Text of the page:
By a vote of 27 – 22, the Indiana Senate passed a bill repealing Indiana’s Common Construction Wage Act. That bill now heads to the Indiana House of Representatives.
On May 5, 2014, Greg Easter was admitted to practice law in the State of Florida after having successfully passed the Florida Bar Examination. Congratulations to Greg.
As drilling for petroleum products in the Midwest becomes more prevalent than it has been for decades, existing oil and gas leases will become more valuable to the holders of those leases. Even though an owner’s property may appear to be burdened by an oil and gas lease, a recent Indiana case shows that such leases may terminate if the lessee fails to abide by all of the terms of the lease.
In L.C. Neely Drilling and Maverick Energy, Inc. v. Hoosier Energy Rural Electrical Cooperative, a predecessor of Maverick Energy had entered into an oil and gas lease with the owner of a large tract of land in Sullivan County. The lease, as amended, provided that the lease would last for a period of five years and would continue after that period as long as gas was being produced and sold from the land. However, if no gas production royalties were being paid at the expiration of thirty-six months after the commencement of the lease, the lease would continue from year to year upon payment by Maverick Energy of advance royalty payments equal to $5 per acre; such advance royalty payments were due within thirty days after expiration of the 36-month period and on each anniversary of the expiration of that 36-month period.
As of January 2012, no production royalties had been paid, and Maverick Energy did not pay the required advance royalty payment by the January 3 deadline that year. In late January 2012, Maverick Energy sent a check to Hoosier Energy for the advance royalty payment. Hoosier Energy returned the check and notified Maverick Energy that the gas and oil lease had terminated because the advance royalty payment was not timely.
The trial court granted Hoosier Energy’s motion for summary judgment, thereby ruling that Maverick Energy’s lease had expired. In reviewing Maverick Energy’s appeal of the ruling, the court of appeals examined the differences between “drill or pay” provisions and “unless” provisions in oil and gas leases. If a lease contains a “drill or pay” provision, the lessee must commence production or pay advance royalties, but the failure to do one or the other is only a breach of the lease and not a cause for automatic termination of the lease. If a lease contains an “unless” provision, the lease will terminate automatically unless the lessee either commences production or pays the advance royalties by the prescribed date.
Since Maverick Energy’s lease stated that the lease would continue only if Maverick Energy paid the advance royalty payments by the date required, the court of appeals found the parties’ intention to be that the lease would terminate if Maverick Energy failed to comply with the requirements for continuation of the lease. Maverick Energy’s failure to make the required payment by the prescribed date resulted in a termination of the lease–and not a default under the lease which Maverick Energy could have cured within thirty days after notice.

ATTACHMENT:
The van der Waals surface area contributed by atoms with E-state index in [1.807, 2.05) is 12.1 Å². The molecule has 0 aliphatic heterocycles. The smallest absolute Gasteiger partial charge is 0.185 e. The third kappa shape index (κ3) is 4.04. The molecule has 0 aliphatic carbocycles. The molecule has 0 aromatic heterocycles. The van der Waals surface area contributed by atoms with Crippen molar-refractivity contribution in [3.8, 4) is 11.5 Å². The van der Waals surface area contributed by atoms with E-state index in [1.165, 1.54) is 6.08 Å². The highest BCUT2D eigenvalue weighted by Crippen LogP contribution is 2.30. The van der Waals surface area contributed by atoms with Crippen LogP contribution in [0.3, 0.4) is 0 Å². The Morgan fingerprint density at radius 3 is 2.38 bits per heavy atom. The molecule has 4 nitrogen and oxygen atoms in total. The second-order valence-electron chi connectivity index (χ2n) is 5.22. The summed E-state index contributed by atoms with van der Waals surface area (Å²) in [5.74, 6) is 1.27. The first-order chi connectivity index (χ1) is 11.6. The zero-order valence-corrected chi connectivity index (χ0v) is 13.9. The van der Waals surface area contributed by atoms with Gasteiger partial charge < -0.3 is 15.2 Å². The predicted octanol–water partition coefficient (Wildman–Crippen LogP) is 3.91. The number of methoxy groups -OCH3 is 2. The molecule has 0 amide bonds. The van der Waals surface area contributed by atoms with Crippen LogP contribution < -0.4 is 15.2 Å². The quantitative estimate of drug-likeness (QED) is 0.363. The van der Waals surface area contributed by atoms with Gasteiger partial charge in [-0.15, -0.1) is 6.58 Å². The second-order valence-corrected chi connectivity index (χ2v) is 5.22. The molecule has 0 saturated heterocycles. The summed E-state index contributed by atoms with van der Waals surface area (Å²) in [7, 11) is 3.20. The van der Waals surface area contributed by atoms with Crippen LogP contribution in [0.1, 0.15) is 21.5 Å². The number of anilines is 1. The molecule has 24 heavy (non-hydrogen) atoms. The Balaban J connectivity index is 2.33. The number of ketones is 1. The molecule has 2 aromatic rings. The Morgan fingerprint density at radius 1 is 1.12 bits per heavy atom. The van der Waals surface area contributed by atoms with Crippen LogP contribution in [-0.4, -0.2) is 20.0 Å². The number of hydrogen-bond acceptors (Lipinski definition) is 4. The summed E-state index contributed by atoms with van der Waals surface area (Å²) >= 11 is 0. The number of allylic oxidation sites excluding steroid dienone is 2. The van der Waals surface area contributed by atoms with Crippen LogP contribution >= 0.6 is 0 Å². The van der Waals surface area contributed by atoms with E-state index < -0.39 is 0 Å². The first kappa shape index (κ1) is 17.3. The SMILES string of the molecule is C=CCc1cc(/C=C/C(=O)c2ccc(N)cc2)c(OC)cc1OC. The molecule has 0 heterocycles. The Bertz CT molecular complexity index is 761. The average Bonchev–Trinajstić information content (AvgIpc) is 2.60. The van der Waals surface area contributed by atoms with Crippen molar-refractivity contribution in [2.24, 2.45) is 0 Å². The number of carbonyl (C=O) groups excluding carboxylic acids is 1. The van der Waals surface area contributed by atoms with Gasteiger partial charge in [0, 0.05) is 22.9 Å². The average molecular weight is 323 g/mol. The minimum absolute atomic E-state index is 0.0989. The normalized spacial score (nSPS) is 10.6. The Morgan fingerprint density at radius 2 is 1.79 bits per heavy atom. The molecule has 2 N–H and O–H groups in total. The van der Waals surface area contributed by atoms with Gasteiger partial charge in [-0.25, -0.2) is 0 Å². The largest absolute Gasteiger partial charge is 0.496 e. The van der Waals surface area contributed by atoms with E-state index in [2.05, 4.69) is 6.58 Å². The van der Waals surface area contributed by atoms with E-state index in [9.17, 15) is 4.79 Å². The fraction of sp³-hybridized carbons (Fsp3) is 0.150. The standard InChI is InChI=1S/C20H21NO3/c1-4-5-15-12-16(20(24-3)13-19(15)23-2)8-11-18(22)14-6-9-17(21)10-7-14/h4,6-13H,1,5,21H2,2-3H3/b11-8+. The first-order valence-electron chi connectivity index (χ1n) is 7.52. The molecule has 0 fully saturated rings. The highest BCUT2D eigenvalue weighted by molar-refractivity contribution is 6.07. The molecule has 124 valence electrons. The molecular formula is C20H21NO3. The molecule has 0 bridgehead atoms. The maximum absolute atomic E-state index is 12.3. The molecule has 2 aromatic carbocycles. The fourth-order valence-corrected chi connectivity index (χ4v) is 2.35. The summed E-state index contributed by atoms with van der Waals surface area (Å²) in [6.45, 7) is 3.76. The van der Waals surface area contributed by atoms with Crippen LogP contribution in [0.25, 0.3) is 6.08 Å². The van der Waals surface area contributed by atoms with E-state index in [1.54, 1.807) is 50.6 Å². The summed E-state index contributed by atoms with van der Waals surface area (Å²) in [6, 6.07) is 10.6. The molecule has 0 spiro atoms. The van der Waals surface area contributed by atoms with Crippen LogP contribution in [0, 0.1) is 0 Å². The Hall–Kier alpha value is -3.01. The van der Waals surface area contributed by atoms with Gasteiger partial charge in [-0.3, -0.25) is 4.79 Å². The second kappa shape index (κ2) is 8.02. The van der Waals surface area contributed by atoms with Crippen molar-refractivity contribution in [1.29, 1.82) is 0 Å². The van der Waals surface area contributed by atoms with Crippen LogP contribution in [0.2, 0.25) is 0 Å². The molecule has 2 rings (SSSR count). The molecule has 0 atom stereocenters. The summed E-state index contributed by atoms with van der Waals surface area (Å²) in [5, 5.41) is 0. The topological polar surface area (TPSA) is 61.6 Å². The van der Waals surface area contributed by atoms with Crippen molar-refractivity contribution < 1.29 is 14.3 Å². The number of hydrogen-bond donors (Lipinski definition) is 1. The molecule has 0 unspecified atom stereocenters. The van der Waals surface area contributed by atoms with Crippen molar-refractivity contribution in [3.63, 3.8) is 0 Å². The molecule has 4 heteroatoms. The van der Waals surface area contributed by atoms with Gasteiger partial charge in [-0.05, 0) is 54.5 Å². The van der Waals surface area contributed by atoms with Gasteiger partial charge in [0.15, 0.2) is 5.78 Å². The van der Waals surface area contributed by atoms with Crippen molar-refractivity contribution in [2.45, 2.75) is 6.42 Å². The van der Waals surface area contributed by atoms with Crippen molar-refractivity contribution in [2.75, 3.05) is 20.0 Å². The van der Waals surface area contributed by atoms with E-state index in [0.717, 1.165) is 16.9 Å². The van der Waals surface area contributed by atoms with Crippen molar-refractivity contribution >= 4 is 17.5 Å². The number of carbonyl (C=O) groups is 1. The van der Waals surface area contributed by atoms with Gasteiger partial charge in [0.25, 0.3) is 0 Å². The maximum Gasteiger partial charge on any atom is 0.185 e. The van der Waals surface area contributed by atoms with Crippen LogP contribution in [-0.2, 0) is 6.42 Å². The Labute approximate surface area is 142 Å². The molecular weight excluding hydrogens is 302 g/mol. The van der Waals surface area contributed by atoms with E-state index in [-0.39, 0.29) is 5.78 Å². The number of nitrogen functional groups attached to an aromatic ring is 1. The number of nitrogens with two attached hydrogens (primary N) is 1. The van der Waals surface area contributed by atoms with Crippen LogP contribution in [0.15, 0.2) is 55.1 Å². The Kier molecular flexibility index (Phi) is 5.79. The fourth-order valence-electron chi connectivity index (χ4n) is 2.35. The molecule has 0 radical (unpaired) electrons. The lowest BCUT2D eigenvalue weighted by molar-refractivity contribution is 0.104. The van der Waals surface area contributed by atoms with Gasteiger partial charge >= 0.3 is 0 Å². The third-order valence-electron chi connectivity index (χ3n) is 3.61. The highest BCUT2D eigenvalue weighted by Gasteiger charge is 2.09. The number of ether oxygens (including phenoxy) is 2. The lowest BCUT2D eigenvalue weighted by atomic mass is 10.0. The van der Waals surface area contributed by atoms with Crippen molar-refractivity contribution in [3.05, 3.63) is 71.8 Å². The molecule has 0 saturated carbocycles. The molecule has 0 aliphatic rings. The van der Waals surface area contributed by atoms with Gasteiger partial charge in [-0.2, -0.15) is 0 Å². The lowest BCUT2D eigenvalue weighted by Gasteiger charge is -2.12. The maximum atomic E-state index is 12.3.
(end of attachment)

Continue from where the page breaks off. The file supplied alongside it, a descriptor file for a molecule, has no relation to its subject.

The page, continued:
It is important for both the holders of oil and gas leases and the owners of property burdened by the leases to be aware of the specific provisions in such leases. Depending on the circumstances, it is possible that an owner of a property burdened by an oil and lease may not have to honor that lease if the lessee has failed to abide by the terms of the lease. Owners and lessees under oil and gas leases should also be aware of the provisions of Indiana Code §32-23-8, which permits the property owner to void oil and gas leases after a period of one year has elapsed since the last payment of rentals or operation for oil or gas have ceased.
By: George Abel
Indiana Court of Appeals: Contractor’s Failure To Comply With Home Improvement Contracts Act Precluded Recovery of Attorney’s Fees
In First Response Services, Inc. v. Vincent A. Cullers, the Indiana Court of Appeals denied a contractor’s argument that even though it failed to comply with the Home Improvements Contact Act (“HICA”) it should still be entitled to recover its attorney’s fees under the contract.
Facts: The Cullers hired First Response to perform water restoration services when their sump pump malfunctioned and caused their basement to flood. First Response removed the wet carpet and provided several pieces of drying equipment in the basement. After several days, the Cullers demanded the drying equipment be removed and offered to pay $1,200 for the services. First Response demanded $7,722 for the work performed.
Prior to starting the work, First Response had the Cullers sign two documents, which failed to meet the requirements of HICA. The documents failed to include a reasonably detailed description of the proposed home improvements, the home improvement contract price, and the start and completion dates.
First Response filed a complaint for breach of contract and unjust enrichment and for its attorney’s fees. At trial, the court found that First Response was entitled to $3,780 in damages, but it was not entitled to recover its attorney’s fees.
Decision: The Indiana Court of Appeals affirmed the trial court’s decision. The court found that the purpose of HICA is to protect consumers by placing specific minimum requirements on the contents of home improvement contracts because few consumers are knowledgeable about the home improvement industry; and the contractor therefore is held to a strict standard. The court opined that it cannot have been the intent of the legislature to allow a company to circumvent the strict requirements of the statute. Because the contractor failed to comply with the requirements of HICA, First Response was not entitled to recover attorney fees pursuant to the terms of the contract.
By: Roy Rodabaugh